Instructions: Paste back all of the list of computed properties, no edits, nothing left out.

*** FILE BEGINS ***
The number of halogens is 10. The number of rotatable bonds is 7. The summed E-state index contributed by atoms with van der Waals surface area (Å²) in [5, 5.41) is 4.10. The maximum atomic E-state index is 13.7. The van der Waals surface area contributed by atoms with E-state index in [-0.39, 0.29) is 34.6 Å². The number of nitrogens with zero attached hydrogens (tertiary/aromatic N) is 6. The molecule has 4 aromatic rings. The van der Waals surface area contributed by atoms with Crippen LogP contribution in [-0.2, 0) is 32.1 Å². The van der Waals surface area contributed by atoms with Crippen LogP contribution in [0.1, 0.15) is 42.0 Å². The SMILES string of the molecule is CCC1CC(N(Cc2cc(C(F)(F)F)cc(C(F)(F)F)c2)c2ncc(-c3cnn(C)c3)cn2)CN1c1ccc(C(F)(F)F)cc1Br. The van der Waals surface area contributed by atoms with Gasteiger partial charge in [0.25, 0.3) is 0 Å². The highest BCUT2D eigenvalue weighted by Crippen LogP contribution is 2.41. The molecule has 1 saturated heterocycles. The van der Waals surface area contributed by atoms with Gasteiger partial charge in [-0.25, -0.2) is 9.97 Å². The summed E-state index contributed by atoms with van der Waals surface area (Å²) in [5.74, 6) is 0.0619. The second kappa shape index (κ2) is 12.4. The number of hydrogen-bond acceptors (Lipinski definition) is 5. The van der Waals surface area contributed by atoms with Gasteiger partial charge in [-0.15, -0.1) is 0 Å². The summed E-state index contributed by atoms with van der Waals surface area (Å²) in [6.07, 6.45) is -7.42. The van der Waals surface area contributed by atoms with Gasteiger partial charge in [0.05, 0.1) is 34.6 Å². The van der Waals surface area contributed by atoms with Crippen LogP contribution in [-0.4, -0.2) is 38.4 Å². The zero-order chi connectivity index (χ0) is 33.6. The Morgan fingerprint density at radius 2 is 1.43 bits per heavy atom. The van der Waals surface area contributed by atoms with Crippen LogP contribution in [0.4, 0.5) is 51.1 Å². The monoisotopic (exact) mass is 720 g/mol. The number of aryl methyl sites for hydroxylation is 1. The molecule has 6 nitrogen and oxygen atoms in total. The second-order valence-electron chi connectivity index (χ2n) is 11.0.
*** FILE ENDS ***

The number of halogens is 10. The number of rotatable bonds is 7. The summed E-state index contributed by atoms with van der Waals surface area (Å²) in [5, 5.41) is 4.10. The maximum atomic E-state index is 13.7. The van der Waals surface area contributed by atoms with E-state index in [-0.39, 0.29) is 34.6 Å². The number of nitrogens with zero attached hydrogens (tertiary/aromatic N) is 6. The molecule has 4 aromatic rings. The van der Waals surface area contributed by atoms with Crippen LogP contribution in [-0.2, 0) is 32.1 Å². The van der Waals surface area contributed by atoms with Crippen LogP contribution in [0.1, 0.15) is 42.0 Å². The SMILES string of the molecule is CCC1CC(N(Cc2cc(C(F)(F)F)cc(C(F)(F)F)c2)c2ncc(-c3cnn(C)c3)cn2)CN1c1ccc(C(F)(F)F)cc1Br. The van der Waals surface area contributed by atoms with Gasteiger partial charge in [0.25, 0.3) is 0 Å². The highest BCUT2D eigenvalue weighted by Crippen LogP contribution is 2.41. The molecule has 1 saturated heterocycles. The van der Waals surface area contributed by atoms with Gasteiger partial charge in [-0.25, -0.2) is 9.97 Å². The summed E-state index contributed by atoms with van der Waals surface area (Å²) in [5.74, 6) is 0.0619. The second kappa shape index (κ2) is 12.4. The number of hydrogen-bond acceptors (Lipinski definition) is 5. The van der Waals surface area contributed by atoms with Gasteiger partial charge in [-0.15, -0.1) is 0 Å². The summed E-state index contributed by atoms with van der Waals surface area (Å²) in [6.07, 6.45) is -7.42. The van der Waals surface area contributed by atoms with Gasteiger partial charge in [0.05, 0.1) is 34.6 Å². The van der Waals surface area contributed by atoms with Crippen LogP contribution in [-0.4, -0.2) is 38.4 Å². The zero-order chi connectivity index (χ0) is 33.6. The Morgan fingerprint density at radius 2 is 1.43 bits per heavy atom. The van der Waals surface area contributed by atoms with Crippen LogP contribution in [0.4, 0.5) is 51.1 Å². The monoisotopic (exact) mass is 720 g/mol. The number of aryl methyl sites for hydroxylation is 1. The molecule has 6 nitrogen and oxygen atoms in total. The second-order valence-electron chi connectivity index (χ2n) is 11.0.